Anti-LGBT couple in Australia seeks to become foster parents

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Wanslea Family Services denied an anti-LGBT couple from participating in their foster care program.

An anti-LGBT couple in Perth, Australia is pursuing a legal challenge to serve as foster parents, despite openly acknowledging they would subject an LGBT foster child in their care to conversion therapy.

In January 2017, Byron and Keira Hordyk applied with Wanslea Family Services to serve as foster parents. The Hordyks told Wanslea officials they’re evangelical Christians and believe that identifying as LGBT is sinful. Thus, they would try to change an LGBT child into being straight or cisgender. The couple didn’t specify the type of conversion therapy a prospective LGBT foster-child would be subjected to, according to legal documents.

In September 2017, the Hordyks were denied participation in Wanslea’s foster-care program, on the basis that their home isn’t a safe environment. But the couple is pursuing the matter in the State Administrative Tribunal. Wanslea tried to have the case dismissed as meritless. However, on Feb. 4, Justice Janine Pritchard of the State Administrative Tribunal agreed to hear the case.

A hearing before Pritchard was scheduled to begin this week. Pritchard isn’t expected to render a decision until sometime in February 2021. Additional information on the hearing wasn’t available, as of presstime.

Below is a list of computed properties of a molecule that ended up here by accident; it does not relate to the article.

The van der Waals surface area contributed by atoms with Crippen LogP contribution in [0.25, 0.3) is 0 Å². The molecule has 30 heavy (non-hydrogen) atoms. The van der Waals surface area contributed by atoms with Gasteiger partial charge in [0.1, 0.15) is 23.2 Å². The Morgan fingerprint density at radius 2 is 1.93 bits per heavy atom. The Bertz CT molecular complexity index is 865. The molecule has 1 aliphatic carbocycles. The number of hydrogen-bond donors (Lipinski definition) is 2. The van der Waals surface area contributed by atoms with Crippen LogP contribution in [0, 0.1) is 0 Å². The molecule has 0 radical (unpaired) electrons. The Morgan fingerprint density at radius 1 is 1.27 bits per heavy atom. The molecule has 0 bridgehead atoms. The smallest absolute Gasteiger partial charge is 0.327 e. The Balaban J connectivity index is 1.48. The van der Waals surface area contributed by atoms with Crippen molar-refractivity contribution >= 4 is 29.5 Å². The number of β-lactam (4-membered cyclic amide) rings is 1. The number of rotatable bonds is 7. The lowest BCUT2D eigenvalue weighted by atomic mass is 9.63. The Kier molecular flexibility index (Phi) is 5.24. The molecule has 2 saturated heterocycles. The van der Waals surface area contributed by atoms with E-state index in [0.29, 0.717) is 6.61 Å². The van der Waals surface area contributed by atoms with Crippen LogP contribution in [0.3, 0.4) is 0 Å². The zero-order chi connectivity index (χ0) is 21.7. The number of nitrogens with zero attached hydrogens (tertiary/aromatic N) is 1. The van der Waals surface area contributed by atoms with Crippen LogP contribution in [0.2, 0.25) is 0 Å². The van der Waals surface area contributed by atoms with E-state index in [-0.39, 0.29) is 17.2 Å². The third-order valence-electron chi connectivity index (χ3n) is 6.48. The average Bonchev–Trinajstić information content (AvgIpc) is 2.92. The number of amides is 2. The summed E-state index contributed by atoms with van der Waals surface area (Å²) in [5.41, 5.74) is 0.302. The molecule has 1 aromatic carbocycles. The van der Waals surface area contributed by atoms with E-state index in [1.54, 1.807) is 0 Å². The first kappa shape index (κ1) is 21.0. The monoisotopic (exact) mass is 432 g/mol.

The Hordyks contend Wanslea targeted them for discrimination due to their religious beliefs. The Hordyks have two children and claim that Wanslea could accommodate their religious beliefs by placing a non-LGBT foster child with them. It’s not clear from legal documents how Wanslea would be expected to screen out LGBT children prior to placing a foster child with the Hordyks.

Byron Hordyk told the West Australian newspaper: “We do feel we have been discriminated against. And also we felt that if we were quiet about this and didn’t say anything about it, it could potentially harm or limit any people with the same Christian values as ours from fostering. We hold traditional Christian views on how the Bible teaches us on sexuality and marriage.”

Tricia Murray, chief executive officer of Wanslea, told PGN in an email: “Wanslea’s primary consideration is the best interest of the child. We need to be confident of providing a physically and emotionally safe environment for a child throughout the period of placement.”

The U.S. Supreme Court recently heard oral arguments in Fulton v. City of Philadelphia, a case brought by Catholic Social Services. Philadelphia officials are phasing out CSS’ foster-care contract because the agency refuses to help place foster children with same-sex couples. There are currently 24 children placed in foster and kinship care through CSS’ foster-care program. The children were referred to CSS prior to city officials becoming aware of CSS’ anti-LGBT policies. CSS wants the U.S. Supreme Court to require city officials to refer additional foster children to the agency. A ruling on the case is expected sometime next year.